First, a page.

After completing my clinical training in infectious diseases, my last 7 months have been spent pursuing basic herpesviral research under the mentorship of Drs. Stuart P. Adler and Michael McVoy, two experienced herpesviral investigators. This experience has instilled me with a strong desire to pursue an academic career in basic viral pathogenesis research with a clinical focus. The research facilities here have proven more than sufficient for me to complete preliminary work on the project proposed- a detailed analysis of the processes of herpesvirus genome cleavage, packaging and circularization.
Specific aims of the project are to: 1) Define essential cis DNA elements at cleavage sites and determine the processes they mediate: cleavage, packaging, or circularization. Recombinant gpCMVs containing mutations at one to two cleavage sites will be constructed. Cleavage, packaging, or circularization functions will then be determined for the mutagenized site. 2) Purify, identify, and express the trans acting proteins that bind to the cis elements. Gel shift assays will be performed on both infected and uninfected cell lysates to identify DNA binding proteins using oligonucleotides containing sequences determined to be essential in section 1. DNA binding domains will be fine mapped by mutagenesis of oligo sequences. The ability of synthetic oligonucleotides that compete for DNA binding sites of proteins to inhibit viral replication in tissue culture will be tested. Binding proteins will be purified on DNA affinity columns and partially sequenced to infer the DNA sequences of the open reading frames encoding the protein of interest. These sequences will be used to construct probes that will be used to screen a gpCMV cDNA library. Proteins encoded by these cDNAs will be expressed in recombinant baculoviruses. 3) Determine the biochemical activities of these protein components. Activities may include site specific endonuclease activity (cleavage) ligation of DNA ends (circularization), and DNA translocation (packaging). These functions will be tested in 2 ways: (a) Biochemical assays for cleavage an circularization using artificial plasmid substrates and baculovirus expressed recombinant proteins. (B) construction of recombinant viruses with knockout mutations and analysis of DNA replicative intermediates formed in the absence of the protein of interest. It is hoped that these studies will extend our knowledge of these critical functions of all herpes viruses and assist in the development of antiviral agents. Coupled with intensive graduate level basic science course work, journal club, conference attendance, and frequent interaction with mentors and other investigator, I feel this comprehensive proposal will allow me to become a capable independent investigator.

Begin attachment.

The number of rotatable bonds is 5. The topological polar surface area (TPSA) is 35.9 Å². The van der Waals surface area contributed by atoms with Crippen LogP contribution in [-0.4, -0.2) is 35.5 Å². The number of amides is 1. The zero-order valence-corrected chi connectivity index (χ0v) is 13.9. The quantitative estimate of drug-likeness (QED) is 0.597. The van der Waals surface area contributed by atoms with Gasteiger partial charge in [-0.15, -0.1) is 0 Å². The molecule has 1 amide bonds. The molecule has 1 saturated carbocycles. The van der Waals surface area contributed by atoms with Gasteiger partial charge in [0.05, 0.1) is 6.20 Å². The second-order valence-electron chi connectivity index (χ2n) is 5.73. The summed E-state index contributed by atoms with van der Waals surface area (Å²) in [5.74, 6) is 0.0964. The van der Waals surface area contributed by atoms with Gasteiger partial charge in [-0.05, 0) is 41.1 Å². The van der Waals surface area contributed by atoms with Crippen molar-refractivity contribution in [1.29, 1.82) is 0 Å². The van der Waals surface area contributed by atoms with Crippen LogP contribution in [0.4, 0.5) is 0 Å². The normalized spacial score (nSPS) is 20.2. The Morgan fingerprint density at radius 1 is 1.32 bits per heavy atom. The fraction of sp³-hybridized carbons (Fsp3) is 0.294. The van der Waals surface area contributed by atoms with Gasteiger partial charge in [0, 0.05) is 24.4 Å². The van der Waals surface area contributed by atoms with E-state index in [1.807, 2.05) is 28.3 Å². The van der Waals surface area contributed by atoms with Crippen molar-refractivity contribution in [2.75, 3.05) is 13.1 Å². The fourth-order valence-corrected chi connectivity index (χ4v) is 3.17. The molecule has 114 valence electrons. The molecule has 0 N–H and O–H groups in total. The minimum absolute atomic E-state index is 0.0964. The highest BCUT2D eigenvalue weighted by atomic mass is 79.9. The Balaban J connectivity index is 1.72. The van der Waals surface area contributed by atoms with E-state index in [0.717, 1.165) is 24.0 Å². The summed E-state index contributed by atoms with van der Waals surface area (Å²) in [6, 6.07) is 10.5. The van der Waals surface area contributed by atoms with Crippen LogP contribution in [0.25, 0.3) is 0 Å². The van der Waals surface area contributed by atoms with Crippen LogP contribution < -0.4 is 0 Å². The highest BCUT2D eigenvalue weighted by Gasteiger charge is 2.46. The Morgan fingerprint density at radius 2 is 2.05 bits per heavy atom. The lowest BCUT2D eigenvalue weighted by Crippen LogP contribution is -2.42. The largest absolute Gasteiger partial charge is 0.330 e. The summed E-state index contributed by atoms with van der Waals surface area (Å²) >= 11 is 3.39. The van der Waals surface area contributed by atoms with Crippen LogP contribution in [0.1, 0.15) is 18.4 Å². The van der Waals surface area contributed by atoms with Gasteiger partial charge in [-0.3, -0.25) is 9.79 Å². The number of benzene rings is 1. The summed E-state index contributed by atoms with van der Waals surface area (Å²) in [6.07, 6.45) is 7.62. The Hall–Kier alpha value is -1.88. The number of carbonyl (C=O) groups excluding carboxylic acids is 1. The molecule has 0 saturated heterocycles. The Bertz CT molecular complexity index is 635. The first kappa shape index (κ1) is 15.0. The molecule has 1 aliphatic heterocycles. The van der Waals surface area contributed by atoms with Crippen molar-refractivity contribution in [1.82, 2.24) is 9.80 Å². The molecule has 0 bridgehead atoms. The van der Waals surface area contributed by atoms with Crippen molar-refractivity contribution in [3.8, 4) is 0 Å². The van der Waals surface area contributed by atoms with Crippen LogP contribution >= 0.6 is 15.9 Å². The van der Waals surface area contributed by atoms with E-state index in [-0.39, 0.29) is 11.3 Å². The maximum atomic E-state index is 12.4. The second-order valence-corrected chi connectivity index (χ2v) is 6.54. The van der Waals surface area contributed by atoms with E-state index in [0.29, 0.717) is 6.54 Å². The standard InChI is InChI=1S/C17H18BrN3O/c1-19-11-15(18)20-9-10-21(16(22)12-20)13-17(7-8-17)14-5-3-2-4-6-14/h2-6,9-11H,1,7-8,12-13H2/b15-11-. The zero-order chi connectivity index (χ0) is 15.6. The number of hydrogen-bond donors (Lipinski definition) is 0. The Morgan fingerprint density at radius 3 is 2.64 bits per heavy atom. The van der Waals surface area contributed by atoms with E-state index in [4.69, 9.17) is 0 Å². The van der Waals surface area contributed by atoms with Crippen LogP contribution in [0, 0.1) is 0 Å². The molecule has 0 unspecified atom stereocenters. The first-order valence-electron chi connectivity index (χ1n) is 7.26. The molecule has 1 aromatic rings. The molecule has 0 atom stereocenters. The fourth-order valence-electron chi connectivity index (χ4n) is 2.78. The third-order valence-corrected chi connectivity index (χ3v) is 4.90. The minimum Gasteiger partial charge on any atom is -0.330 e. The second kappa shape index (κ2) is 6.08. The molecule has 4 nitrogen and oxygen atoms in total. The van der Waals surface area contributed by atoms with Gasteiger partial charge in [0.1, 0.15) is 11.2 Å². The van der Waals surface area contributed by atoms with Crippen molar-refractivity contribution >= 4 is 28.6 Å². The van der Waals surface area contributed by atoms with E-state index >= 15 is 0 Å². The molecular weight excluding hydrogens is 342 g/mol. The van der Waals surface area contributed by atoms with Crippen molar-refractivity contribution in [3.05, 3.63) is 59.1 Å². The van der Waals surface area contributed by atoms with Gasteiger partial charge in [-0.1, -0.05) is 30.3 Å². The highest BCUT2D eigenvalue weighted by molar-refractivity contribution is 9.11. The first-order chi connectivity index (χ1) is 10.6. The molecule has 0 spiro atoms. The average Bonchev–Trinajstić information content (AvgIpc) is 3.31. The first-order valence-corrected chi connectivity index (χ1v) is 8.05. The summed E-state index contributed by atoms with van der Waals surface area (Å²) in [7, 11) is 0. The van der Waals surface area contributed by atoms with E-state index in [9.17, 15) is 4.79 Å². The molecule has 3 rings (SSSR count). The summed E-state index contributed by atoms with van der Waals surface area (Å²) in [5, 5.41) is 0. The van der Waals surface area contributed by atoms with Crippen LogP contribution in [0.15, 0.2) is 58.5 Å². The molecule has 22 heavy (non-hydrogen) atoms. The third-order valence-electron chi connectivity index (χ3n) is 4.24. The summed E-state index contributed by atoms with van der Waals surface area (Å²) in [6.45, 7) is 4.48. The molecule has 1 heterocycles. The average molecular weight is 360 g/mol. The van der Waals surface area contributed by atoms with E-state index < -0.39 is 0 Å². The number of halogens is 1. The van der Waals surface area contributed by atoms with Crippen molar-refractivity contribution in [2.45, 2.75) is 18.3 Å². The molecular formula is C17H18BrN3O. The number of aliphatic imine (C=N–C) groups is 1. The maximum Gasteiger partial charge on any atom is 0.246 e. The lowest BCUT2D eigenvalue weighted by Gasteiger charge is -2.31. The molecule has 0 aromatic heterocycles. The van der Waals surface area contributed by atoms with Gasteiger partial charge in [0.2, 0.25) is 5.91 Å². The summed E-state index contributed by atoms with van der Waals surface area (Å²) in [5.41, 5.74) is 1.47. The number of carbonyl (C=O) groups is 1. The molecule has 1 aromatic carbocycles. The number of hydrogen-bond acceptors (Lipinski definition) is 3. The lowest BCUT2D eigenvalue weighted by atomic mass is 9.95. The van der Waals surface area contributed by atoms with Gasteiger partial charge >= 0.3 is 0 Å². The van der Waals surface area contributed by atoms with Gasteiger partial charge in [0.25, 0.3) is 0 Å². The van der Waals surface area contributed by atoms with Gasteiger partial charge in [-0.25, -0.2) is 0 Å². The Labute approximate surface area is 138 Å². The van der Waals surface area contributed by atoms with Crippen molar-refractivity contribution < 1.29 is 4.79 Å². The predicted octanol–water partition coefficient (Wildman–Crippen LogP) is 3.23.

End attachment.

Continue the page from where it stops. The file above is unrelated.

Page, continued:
National Institute of Health (NIH)
National Institute of Allergy and Infectious Diseases (NIAID)
Clinical Investigator Award (CIA) (K08)
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Microbiology and Infectious Diseases B Subcommittee (MID)
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Beisel, Christopher E
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Virginia Commonwealth University
Schools of Medicine
United States
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